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The dreaded CW purge continued Thursday, with the network bringing down the executioner's axe on five additional genre series: Naomi, 4400, Charmed, Roswell, New Mexico, and Legacies Variety confirms.
Naomi (a well-received DC show based on a Brian Michael Bendis creation and executive produced by filmmaker Ava DuVernay) and 4400 (a reboot of the show from 2004) were only able to enjoy single-season runs. Charmed (a reboot of the supernatural drama that ran from the late 1990s to the mid-2000s) will close out its fourth and final season June 10, while Roswell (an adaptation of the Roswell High books written by Melinda Metz) opens its fourth and final outing on June 6. Legacies, which was the second of two Vampire Diaries spinoffs, will close out its fourth — and now final — season on June 16.
Dynasty and In the Dark were also canceled as part of the major programming overhaul as The CW prepares to be sold off to a new owner (it is currently operated by Warner Bros. Discovery and CBS). In the Dark's fourth and final season premieres June 6 while Dynasty's fifth and final season will come to a close at the end of the month. A pair of Arrowverse titles — Batwoman and Legends of Tomorrow — were the first two shows to be nixed.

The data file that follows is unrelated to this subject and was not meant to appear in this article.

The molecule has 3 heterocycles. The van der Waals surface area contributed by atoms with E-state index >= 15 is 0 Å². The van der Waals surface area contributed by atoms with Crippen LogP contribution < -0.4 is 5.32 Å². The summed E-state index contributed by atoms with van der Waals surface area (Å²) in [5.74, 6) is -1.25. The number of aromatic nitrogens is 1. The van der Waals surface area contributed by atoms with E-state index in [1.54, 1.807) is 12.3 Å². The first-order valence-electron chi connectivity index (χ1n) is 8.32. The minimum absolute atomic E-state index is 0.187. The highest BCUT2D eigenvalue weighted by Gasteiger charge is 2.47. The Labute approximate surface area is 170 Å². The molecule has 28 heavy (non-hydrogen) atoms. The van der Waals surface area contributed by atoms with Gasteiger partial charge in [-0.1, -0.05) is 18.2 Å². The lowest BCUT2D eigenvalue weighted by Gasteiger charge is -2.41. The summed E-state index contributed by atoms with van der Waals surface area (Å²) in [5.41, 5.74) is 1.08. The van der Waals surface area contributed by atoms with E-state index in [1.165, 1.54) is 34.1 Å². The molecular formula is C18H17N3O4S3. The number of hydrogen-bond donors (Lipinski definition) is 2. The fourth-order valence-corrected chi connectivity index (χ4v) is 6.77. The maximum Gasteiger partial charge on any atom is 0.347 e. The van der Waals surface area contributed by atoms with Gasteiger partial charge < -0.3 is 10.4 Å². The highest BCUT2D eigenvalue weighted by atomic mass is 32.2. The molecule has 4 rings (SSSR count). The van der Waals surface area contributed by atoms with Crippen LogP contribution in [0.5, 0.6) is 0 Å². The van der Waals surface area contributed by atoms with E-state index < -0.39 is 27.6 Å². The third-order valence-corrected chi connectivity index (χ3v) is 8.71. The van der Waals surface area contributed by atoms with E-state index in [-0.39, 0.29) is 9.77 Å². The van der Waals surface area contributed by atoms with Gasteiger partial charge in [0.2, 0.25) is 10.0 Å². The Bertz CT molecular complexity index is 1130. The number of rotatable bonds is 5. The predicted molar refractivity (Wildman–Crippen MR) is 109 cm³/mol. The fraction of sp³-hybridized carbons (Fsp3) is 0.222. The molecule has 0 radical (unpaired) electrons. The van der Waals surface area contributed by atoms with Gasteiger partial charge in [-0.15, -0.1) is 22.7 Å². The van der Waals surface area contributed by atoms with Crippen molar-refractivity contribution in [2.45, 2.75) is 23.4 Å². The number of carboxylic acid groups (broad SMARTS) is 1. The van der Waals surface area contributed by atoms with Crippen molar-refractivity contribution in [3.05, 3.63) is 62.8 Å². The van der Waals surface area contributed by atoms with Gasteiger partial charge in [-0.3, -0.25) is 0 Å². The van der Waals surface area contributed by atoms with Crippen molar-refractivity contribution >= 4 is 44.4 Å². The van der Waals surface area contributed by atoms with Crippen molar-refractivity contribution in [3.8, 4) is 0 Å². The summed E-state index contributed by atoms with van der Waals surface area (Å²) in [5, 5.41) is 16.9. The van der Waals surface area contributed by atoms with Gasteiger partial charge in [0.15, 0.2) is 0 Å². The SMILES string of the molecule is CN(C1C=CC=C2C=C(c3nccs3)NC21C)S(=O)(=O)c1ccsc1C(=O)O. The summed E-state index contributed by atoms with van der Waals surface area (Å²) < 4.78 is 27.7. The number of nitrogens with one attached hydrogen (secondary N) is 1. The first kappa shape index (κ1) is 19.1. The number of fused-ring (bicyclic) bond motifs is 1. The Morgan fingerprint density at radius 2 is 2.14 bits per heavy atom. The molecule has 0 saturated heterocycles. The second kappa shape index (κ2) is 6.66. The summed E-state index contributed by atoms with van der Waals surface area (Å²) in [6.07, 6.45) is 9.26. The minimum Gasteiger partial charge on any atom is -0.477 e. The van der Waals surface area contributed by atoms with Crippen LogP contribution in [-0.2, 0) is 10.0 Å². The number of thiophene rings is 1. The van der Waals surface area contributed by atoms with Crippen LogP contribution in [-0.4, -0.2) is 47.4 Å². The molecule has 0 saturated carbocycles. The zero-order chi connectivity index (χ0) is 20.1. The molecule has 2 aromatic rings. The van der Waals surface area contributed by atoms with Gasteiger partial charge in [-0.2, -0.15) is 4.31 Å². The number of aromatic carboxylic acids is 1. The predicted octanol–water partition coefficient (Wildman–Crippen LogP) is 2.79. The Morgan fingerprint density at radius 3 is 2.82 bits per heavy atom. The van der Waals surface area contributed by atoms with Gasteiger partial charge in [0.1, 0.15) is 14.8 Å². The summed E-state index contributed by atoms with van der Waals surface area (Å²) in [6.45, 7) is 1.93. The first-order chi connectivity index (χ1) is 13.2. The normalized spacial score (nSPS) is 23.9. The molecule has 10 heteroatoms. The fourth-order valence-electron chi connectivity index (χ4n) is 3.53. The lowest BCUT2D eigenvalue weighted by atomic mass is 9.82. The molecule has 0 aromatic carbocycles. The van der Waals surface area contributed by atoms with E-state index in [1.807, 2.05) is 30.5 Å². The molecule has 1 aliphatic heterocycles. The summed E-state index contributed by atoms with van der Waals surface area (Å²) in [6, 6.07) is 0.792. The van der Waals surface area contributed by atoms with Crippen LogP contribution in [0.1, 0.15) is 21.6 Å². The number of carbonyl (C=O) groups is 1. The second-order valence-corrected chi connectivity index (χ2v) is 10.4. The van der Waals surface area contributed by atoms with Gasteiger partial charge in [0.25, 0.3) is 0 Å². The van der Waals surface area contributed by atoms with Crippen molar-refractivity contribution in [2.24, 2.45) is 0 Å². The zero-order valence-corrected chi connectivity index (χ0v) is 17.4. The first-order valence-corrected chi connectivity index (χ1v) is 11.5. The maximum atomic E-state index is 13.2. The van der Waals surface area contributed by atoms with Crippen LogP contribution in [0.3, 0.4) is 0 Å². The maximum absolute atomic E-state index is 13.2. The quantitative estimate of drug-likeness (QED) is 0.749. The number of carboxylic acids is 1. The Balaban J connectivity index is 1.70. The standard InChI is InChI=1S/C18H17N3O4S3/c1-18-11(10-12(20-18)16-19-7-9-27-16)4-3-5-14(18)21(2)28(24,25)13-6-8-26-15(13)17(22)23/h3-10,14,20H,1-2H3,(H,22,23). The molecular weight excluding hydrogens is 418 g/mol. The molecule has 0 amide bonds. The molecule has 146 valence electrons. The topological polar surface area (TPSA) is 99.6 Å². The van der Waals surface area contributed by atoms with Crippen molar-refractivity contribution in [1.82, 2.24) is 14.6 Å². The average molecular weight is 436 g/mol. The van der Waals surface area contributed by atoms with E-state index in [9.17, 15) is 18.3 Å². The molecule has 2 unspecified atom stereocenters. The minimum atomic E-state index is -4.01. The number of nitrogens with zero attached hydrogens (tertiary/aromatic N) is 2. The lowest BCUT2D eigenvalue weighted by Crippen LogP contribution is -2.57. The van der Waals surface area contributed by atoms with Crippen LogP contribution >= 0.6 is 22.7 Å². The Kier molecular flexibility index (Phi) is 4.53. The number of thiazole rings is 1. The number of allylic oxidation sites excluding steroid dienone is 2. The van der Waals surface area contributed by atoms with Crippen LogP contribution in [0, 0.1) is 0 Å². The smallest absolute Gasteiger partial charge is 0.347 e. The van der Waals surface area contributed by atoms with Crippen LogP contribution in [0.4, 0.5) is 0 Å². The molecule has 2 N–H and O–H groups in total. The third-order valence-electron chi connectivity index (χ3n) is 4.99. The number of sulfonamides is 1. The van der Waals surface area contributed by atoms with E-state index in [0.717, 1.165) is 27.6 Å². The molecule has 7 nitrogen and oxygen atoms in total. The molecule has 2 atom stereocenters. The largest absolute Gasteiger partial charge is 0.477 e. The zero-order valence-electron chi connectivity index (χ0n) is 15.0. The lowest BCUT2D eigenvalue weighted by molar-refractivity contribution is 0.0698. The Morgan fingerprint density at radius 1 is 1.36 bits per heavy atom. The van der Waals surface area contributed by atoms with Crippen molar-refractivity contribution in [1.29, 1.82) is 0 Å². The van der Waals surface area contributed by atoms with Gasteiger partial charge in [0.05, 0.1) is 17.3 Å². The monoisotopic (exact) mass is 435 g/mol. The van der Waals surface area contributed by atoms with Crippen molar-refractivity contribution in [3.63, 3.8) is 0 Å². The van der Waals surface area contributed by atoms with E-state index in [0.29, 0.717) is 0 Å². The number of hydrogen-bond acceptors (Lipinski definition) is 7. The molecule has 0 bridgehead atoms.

The network's leaner crop of small screen offering now includes only two DC-inspired series: The Flash (rumored to come to an end after a shorter ninth season) and Superman & Lois (coming up on its third season). Riverdale (Season 7), Walker (Season 3), Kung Fu (Season 3), Nancy Drew (Season 4), All American (Season 5), Penn & Teller: Fool Us (Season 9), Masters of Illusion (Season 9), and World's Funniest Animals (Season 3) were renewed for the 2022-23 season as well. All American: Homecoming (as the title suggests, it's a spinoff of All American) was renewed for a second season Thursday.
But it's not all cancellation doom and gloom. Variety also confirms the network has picked up three brand-new projects that scored pilot orders earlier this year: Gotham Knights (centered around Batman's son and the progeny of the Caped Crusader's greatest enemies), The Winchesters (a 1970s-set Supernatural prequel centered around Sam and Dean's parents), and Walker: Independence (a prequel set against the backdrop of the 19th century frontier).
The Winchesters is, perhaps, the biggest name of the bunch, given the fact that Supernatural (created by current showrunner of The Boys, Eric Kripke) ran for a whopping total of 15 seasons between 2005 and 2020. The announcement of the prequel last summer caused a brief rift between longtime Supernatural co-stars — Jensen Ackles (who will narrate and serve as executive producer on The Winchesters) and Jared Padalecki, but that seems to have been resolved.